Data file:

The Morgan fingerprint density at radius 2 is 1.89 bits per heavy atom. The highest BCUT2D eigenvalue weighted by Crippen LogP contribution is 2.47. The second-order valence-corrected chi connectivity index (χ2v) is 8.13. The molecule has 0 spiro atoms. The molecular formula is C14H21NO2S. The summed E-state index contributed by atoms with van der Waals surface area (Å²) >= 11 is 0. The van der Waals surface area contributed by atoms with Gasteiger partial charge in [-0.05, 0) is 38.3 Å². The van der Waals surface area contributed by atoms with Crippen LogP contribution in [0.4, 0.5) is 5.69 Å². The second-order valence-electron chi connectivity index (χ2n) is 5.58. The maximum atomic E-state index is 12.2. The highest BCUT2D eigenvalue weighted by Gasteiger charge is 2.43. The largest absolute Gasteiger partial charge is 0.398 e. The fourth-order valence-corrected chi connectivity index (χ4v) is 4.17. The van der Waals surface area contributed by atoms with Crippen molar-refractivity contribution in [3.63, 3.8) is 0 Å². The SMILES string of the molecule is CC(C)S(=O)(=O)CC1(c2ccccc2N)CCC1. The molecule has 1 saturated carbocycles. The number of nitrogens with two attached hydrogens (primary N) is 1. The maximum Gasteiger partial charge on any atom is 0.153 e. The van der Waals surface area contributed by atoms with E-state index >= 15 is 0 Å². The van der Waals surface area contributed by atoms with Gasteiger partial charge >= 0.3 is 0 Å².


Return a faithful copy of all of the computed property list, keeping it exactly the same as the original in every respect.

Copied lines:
The Morgan fingerprint density at radius 2 is 1.89 bits per heavy atom. The highest BCUT2D eigenvalue weighted by Crippen LogP contribution is 2.47. The second-order valence-corrected chi connectivity index (χ2v) is 8.13. The molecule has 0 spiro atoms. The molecular formula is C14H21NO2S. The summed E-state index contributed by atoms with van der Waals surface area (Å²) >= 11 is 0. The van der Waals surface area contributed by atoms with Gasteiger partial charge in [-0.05, 0) is 38.3 Å². The van der Waals surface area contributed by atoms with Crippen LogP contribution in [0.4, 0.5) is 5.69 Å². The second-order valence-electron chi connectivity index (χ2n) is 5.58. The maximum atomic E-state index is 12.2. The highest BCUT2D eigenvalue weighted by Gasteiger charge is 2.43. The largest absolute Gasteiger partial charge is 0.398 e. The fourth-order valence-corrected chi connectivity index (χ4v) is 4.17. The van der Waals surface area contributed by atoms with Crippen molar-refractivity contribution in [3.63, 3.8) is 0 Å². The SMILES string of the molecule is CC(C)S(=O)(=O)CC1(c2ccccc2N)CCC1. The molecule has 1 saturated carbocycles. The number of nitrogens with two attached hydrogens (primary N) is 1. The maximum Gasteiger partial charge on any atom is 0.153 e. The van der Waals surface area contributed by atoms with E-state index >= 15 is 0 Å². The van der Waals surface area contributed by atoms with Gasteiger partial charge >= 0.3 is 0 Å².